EVERY year, 10 million new dementia cases are diagnosed, according to the World Health Organisation (WHO).
More than 55 million people worldwide live with a form of dementia and it is the seventh leading cause of death among all diseases.
In Malaysia, 204,000 to 264,000 adults had dementia in 2020, according to the Alzheimer’s Disease Foundation.
This will increase to between 637,500 and 825,000 by 2050.
At the opening ceremony of Malaysian Conference of Psychological Medicine 2022, Sunway Medical Centre, Sunway City, consultant geriatrician Dr Teh Hoon Lang shared that dementia is a general term for conditions where the decline in cognitive function affects daily living.
Alzheimer’s is a brain disease that is the most common cause of dementia.
“There are many factors associated with an increased risk of dementia and these factors can be divided into modifiable and non-modifiable risk factors.
“Non-modifiable risk factors include advancing age, being female and genetic inheritance.
“Certain types of dementia are genetic but having that gene does not mean that person will have dementia.
“Meanwhile, modifiable risk factors include diabetes mellitus, hypertension, obesity, excessive alcohol consumption, smoking, depression, traumatic brain injury, sedentary lifestyle, social isolation, mid-life hearing impairment, lower-education level and air pollution.
“The more risk factors a person has, the higher their chances of getting dementia,” Dr Teh explained.
There are many signs and symptoms of dementia and Alzheimer’s Disease International (ADI) listed 10 warning signs, which are also the early signs and symptoms of dementia:
> Memory loss
> Difficulty performing familiar tasks
> Problems with language
> Disorientation to time and place
> Poor or decreased judgement
> Problems keeping track of things
> Misplacing things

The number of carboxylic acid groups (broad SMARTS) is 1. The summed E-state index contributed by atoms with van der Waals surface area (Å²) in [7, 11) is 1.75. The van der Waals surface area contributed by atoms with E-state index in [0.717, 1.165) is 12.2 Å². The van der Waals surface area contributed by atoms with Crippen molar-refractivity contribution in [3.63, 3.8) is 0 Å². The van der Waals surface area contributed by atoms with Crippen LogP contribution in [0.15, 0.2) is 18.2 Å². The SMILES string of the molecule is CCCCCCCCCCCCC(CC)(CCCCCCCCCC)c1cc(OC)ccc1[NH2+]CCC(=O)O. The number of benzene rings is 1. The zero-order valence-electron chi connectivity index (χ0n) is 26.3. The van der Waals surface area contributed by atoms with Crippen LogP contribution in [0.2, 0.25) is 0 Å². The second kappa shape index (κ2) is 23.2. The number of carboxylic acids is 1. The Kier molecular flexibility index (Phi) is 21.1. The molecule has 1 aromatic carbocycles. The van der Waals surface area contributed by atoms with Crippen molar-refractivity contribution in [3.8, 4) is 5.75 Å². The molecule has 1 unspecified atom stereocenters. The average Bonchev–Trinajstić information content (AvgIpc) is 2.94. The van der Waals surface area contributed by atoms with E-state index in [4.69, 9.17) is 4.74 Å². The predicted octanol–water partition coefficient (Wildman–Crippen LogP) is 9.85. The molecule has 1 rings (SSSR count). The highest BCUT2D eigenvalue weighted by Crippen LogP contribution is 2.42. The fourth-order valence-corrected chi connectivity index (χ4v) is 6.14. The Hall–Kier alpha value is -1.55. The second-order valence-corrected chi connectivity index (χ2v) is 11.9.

> Changes in mood and behaviour
> Challenges understanding visual and spatial information
> Withdrawal from work or social activities
Dementia is diagnosed based on clinical criteria whereby the doctor takes a detailed history from the patient and caregiver, performs a physical examination, cognitive assessment, functional assessment, as well as runs blood tests and brain imaging.
“Although there is no cure for dementia, there are many measures or strategies to slow down the progress of the disease and provide patients and caregivers a better quality of life,” Dr Teh shared.
There are pharmacological and non-pharmacological aids for dementia.
Good control of comorbidities and regular vaccinations against communicable diseases are also important to protect people with dementia from rapid deterioration if they are infected.
“The most important part of dementia care is to get diagnosed early and obtain professional advice on the management plan.
“Every person with dementia is unique and the approach should be individualised.
“The basic principles of care include understanding the disease pattern and the struggles or difficulty they are facing, providing a supportive environment, maximising their strength and minimising their loss due to cognitive decline,” Dr Teh explained.
Managing and reducing risk factors
In Malaysia, there is a lack of a post-diagnosis support system for people with dementia and their caregivers.
More healthcare professionals and volunteers are needed to support them after diagnosis and a dementia support network between non-governmental organisations, government and private healthcare facilities should be established.
Dr Teh is one of the authors for the latest edition of Clinical Practice Guidelines on Management of Dementia.
She believes it can help young doctors to recognise and diagnose dementia.
The guidelines also emphasise the importance of non-pharmacotherapy for people with dementia like cognitive stimulation therapy.
“This is the area in which we are still lacking trained professionals.
“Non-pharmacological management should be the mainstay of dementia care,” she said.
One of the crucial steps to reduce the risk of dementia is having a good control of cardiovascular risk factors such as diabetes mellitus and hypertension.
Healthy practices such as exercising regularly, reducing alcohol intake and smoking cessation are also important to maintain brain health.
“Start building your cognitive reserve in youth and keep your brain active even after retirement by learning new skills or hobbies and through social interactions,” Dr Teh advised.